— Kate McMonagle (interview, 22/7/11)

In continuing her thoughts about pleasure in, and curiosity about, movement, Geraldine also emphasises the importance of the Feldenkrais Awareness Through Movement (ATM) work in her practice and its relationship to our attitude towards learning. It can help us to understand our role as learners – learning about yourself and learning about learning – which gives dancers, ‘a chance to be more active in the process of learning … giving them that tool so they are more active in their learning instead of expecting it all from me’ (Geraldine Cardiel interview, 28/7/11).

This state of readiness to dance and to learn connects strongly with the inner dialogue that we conduct when we are dancing, as we muster our physicality and draw our resources together to focus on action; on doing.

Adult students welcome the opportunity to talk with fellow students and their teacher, and actively use private speech [5] as an aid to mastering this new language of movement vocabulary. Private speech accompanies new activity and provides a channel for self-expression and release of tension associated with intense effort. These are instances of thinking out loud.

— Johnston [6]

The relationship between this private speech and peer observation was a key component of the summer programme. Allowing dancers to feel comfortable so that they could retain their appetite for movement whilst being observed was an important issue for Alan:

That’s one of the reasons why we pair people up. They build a bond and they get comfortable with each other, and then they don’t feel so much like somebody’s judging, because they also turn around and give them feedback. So they’re giving each other feedback, they develop a relationship, and it’s a little less judgmental. They get used to it, I think.

— Alan Danielson (interview, 22/7/11)

Kate elaborates on what makes a good observer:

I think someone that’s not judgemental (and this is for a teacher as well) – that you’re looking at that person to help facilitate them to achieve their potential. So it is being non-judgemental, but it is also [having] a good eye to see the details and also to recognise, if there have been previous discussions about what the aim is of each movement, or if there’s a certain way of moving for each thing or a certain way of using the weight, that that person’s got the eye to look for those details. But then also there’s no point in just observing if you can’t then communicate what and how [it] needs to be done. So it’s non-judgemental (so you’re not self-conscious), good eye (to recognise) and then good communicator (to discuss and improve and help).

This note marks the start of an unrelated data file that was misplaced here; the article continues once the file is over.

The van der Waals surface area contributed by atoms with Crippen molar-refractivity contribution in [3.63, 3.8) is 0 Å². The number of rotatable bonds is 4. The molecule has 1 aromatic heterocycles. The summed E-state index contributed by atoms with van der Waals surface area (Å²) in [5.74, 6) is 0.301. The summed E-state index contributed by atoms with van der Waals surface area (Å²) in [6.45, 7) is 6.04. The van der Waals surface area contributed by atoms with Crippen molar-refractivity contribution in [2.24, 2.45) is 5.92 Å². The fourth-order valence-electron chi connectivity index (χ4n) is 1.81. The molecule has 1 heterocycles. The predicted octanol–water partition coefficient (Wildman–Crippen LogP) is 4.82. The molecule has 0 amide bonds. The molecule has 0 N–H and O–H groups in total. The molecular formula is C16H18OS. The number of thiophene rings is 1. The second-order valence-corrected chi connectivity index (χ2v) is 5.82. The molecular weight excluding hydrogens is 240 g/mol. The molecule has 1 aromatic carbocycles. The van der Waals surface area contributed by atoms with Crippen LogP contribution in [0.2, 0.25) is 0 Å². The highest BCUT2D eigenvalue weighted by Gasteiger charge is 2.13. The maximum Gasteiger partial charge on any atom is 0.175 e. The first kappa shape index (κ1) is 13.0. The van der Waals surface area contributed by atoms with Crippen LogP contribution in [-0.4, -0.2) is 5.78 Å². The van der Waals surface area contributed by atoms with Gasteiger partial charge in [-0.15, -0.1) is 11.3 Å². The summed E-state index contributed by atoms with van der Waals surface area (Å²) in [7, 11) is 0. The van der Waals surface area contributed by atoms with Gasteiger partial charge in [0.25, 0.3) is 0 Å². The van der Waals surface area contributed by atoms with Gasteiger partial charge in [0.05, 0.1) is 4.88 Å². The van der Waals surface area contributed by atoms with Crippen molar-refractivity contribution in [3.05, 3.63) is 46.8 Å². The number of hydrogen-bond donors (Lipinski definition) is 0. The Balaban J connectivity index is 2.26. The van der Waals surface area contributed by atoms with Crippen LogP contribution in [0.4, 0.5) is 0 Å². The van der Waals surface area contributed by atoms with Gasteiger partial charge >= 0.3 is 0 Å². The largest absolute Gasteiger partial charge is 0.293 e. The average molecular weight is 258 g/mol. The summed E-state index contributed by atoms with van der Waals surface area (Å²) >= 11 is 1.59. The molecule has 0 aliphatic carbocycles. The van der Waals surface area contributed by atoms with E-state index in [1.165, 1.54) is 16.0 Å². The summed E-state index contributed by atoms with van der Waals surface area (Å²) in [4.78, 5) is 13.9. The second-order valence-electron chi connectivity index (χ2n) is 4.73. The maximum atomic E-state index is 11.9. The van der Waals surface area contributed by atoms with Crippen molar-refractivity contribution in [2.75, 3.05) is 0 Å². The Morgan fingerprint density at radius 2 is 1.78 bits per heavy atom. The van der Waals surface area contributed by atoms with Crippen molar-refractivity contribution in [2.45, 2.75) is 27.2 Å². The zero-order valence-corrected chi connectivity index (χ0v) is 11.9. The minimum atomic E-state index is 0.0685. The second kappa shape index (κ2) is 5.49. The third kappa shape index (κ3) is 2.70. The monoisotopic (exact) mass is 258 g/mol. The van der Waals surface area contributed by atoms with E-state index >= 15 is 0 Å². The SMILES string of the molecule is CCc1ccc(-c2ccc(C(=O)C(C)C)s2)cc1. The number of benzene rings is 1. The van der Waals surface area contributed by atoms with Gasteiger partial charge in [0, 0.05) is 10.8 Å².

— Kate McMonagle (interview, 22/7/11)

It is easy to over-complicate our relationship with learning to dance. In defining our desire to dance as appetite, perhaps we can connect to something more visceral, or intuitive? Could this help us to experience our learning as a continuum, or to enjoy the unexpected?

Try – See what happens if you – let’s see if we can –

— Alan Danielson (interview, 22/7/11)

Suggested citation for this page:
Stanton, Erica, Simon Ellis, Gemma Donohue & Lil Boyce (2012). ’Limón Project: Appetite.’ Retrieved <insert date>, from


[1] Nikolais, Alwin and Murray Louis (2005) The Nikolais/Louis Dance technique. A Philosophy and Method of Modern Dance, New York: Routledge p.255

[2] Frank, Diane (2011) ‘Dance Teacher magazine honors Diane Frank’. Retrieved 28 October 2011 from

[3] Lazaroff, Elizabeth M. (2001) ‘Performance and Motivation in Dance Education’, in Arts Education Policy Review, Nov/Dec2001, Vol. 103 Issue 2, p.23

[4] Lepper, Mark R (1998) ‘A whole much less than the sum of its parts’, in American Psychologist Vol. 53 June  Washington DC: American Psychological Association, p.675

[5] A concept originally proposed by Jean Piaget and Lev Vygotsky, but with disagreement about its purpose. For further reading see: Tryphon, Anastasia and Jacques Vonéche (eds.) (1996) Piaget-Vygotsky The Social Genesis of Thought, Hove East Sussex: Psychology Press

[6] Johnston, Dale (2006) ‘Private Speech in Ballet’, in Research in Dance Education, Vol. 7 no. 1 April pp.10-11 Abingdon: Taylor Francis Group